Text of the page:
Dishwasher Cycle Definitions

Ever found yourself staring at your dishwasher control panel feeling so confused on which option to use. If you don’t understand some of the cycles on your dishwasher, two things may be of help; one is perusing through your manual, and the other is going to the manufacturer’s website to find a pdf copy. Unfortunately, if you’ve lost your hard copy manual and your dishwasher is more than a few years old, you’re out of luck. This article enlists the most common cycles and their intended use.

Auto wash cycle:  This cycle goes by many names. Some dishwashers call it ProWash, others SmartWash, while others call it Sensor. Whatever the name, they all mean the same thing. The Autocycle automatically detects whether your dishes are lightly or heavily soiled then adjusts the heat and cycle duration to get them clean. This cycle gets your dishes clean the first time and saves you the headache of figuring out which cycle to use. Unfortunately, this setting is only present in the more modern dishwashers so if yours if dated back, you may not get to enjoy Smart Wash.

Express: This cycle also comes in a variety of names. Bosch dishwashers, for instance, call it speed60. If you’ve forgotten to run the wash and need your plates clean real quick, this is your go-to cycle. In approximately 30 minutes, this cycle quickly cleans lightly soiled dishes.  If your model has power Dry option, selecting it increases the final rinse temperatures and will subsequently add 15 minutes to the cycle time.

Pots and Pans:  Depending on the model, this cycle comes with other names such as Heavy-duty and Intensive. This cycle provides extended time for better cleaning making this option ideal for heavily soiled cookware with baked-on grime. Of all other cycles, this one uses the most water which of course is necessary to clean the stubborn baked-on food.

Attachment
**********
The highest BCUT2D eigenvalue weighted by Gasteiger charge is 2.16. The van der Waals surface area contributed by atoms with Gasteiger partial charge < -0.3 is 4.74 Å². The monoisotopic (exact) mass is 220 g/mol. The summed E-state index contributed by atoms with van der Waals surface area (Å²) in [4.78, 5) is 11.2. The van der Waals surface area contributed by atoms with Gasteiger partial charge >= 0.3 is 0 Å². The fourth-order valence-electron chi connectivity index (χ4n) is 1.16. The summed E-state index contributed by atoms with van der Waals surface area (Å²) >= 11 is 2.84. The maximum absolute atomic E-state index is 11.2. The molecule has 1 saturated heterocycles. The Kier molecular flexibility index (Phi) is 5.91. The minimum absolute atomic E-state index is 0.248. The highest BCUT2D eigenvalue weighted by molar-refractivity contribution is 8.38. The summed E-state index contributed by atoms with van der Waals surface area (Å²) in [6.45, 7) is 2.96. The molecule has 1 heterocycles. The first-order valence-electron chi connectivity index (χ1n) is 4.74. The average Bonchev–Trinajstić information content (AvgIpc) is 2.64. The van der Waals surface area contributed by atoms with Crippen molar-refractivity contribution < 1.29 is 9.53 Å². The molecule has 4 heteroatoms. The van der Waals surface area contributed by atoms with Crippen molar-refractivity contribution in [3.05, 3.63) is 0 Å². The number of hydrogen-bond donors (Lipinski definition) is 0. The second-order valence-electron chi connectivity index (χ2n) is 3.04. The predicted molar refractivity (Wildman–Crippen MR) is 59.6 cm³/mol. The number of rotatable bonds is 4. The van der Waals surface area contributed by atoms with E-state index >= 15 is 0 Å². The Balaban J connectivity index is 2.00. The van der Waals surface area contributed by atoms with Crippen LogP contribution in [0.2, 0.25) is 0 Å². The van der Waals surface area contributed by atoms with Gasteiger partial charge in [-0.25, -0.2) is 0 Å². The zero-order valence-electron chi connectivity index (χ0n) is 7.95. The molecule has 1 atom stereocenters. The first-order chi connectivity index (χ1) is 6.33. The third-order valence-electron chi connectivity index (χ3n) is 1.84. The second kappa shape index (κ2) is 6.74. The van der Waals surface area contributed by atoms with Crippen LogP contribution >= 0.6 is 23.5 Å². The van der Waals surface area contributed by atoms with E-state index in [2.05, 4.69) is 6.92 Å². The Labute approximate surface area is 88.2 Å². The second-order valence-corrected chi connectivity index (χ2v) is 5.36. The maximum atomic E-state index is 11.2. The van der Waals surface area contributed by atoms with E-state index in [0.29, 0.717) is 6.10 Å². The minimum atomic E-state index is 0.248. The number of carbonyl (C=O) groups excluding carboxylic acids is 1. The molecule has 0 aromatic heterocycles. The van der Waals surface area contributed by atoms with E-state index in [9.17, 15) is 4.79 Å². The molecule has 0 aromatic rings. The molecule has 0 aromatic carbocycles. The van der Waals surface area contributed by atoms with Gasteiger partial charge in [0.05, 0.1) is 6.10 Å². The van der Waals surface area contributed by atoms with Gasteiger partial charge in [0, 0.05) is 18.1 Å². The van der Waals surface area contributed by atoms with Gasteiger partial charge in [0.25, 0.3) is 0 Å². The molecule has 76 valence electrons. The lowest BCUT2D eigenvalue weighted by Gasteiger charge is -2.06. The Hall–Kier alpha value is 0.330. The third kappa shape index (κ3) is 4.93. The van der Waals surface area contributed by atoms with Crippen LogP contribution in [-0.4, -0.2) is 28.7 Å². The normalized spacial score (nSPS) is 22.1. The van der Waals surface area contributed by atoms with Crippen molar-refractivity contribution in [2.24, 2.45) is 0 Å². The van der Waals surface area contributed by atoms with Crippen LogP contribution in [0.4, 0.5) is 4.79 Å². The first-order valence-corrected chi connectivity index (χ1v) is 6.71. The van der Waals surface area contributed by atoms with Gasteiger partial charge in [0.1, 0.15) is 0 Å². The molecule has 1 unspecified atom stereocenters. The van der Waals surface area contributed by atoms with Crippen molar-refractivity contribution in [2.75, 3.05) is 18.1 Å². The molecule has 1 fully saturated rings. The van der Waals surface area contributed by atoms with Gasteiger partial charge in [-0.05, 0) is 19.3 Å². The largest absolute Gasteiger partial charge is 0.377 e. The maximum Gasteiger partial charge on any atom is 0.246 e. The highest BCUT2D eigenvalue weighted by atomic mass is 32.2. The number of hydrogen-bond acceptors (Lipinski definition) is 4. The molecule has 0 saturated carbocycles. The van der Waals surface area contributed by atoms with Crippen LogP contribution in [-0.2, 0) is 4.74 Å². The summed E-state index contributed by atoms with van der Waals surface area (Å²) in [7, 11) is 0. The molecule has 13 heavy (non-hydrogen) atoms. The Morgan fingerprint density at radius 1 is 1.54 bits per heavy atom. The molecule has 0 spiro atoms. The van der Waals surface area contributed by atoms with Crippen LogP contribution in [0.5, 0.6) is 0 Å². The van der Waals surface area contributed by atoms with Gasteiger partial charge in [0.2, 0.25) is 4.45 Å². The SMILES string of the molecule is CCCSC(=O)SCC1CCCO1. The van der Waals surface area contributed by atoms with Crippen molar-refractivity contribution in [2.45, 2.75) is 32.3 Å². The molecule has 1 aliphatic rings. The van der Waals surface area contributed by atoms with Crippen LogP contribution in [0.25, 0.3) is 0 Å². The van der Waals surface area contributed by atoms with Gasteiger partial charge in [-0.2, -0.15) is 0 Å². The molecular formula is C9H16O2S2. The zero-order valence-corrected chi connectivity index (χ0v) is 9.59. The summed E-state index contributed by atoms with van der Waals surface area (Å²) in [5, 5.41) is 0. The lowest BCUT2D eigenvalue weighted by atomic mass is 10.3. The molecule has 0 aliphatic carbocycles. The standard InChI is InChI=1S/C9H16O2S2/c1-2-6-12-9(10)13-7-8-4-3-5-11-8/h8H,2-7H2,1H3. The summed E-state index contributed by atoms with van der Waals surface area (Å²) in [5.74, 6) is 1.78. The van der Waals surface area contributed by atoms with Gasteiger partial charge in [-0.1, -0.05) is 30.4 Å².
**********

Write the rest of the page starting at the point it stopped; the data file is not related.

Quick Cycle: This cycle is ideal for everyday dishes. If you normally pre-wash your dishes before loading them, quick wash is the cycle to select. Some people rinse their dishes after use eliminating the need to put those dishes in a lengthy cycle.

Light wash for china and crystal: This cycle works well for delicate dishes and finer dishware. It’s advisable you rinse these types of dishes before loading them in the dishwasher. This cycle features low heat and low pressure or cold water to prevent your delicate kitchenware from breaking.

Sanitize: In a regular cycle, temperatures are usually 120 degrees Fahrenheit. However, in this cycle, water temperatures reach 140- 150 degrees Fahrenheit. Sanitize cycle does two things: It cleans as well as sanitizes — just like the name suggests. Given the temperatures, this cycle is ideal for cleaning baby bottles and cutting boards

Plate warmer:  Warming your plates before serving food is not mandatory, it’s however a nice way to serve your family or guests. First, food served on a warm plate stays warm longer, especially foods like pasta that get cold pretty quickly. Right before you serve food, put your dishes in the washer and clock on this setting.

As you use your dishwasher, always remember that cycles vary in temperature, speed, and pressure. While standard washes have light, normal and heavy wash, newer models have additional specialty cycles for customized cleaning. On a final note, if your dishwasher is faulty, you may not get to enjoy the conveniences of these cycles. To restore your dishwasher’s functionality, don’t hesitate to contact, Winnipeg dishwasher repair professionals of Mike’s Quality Services.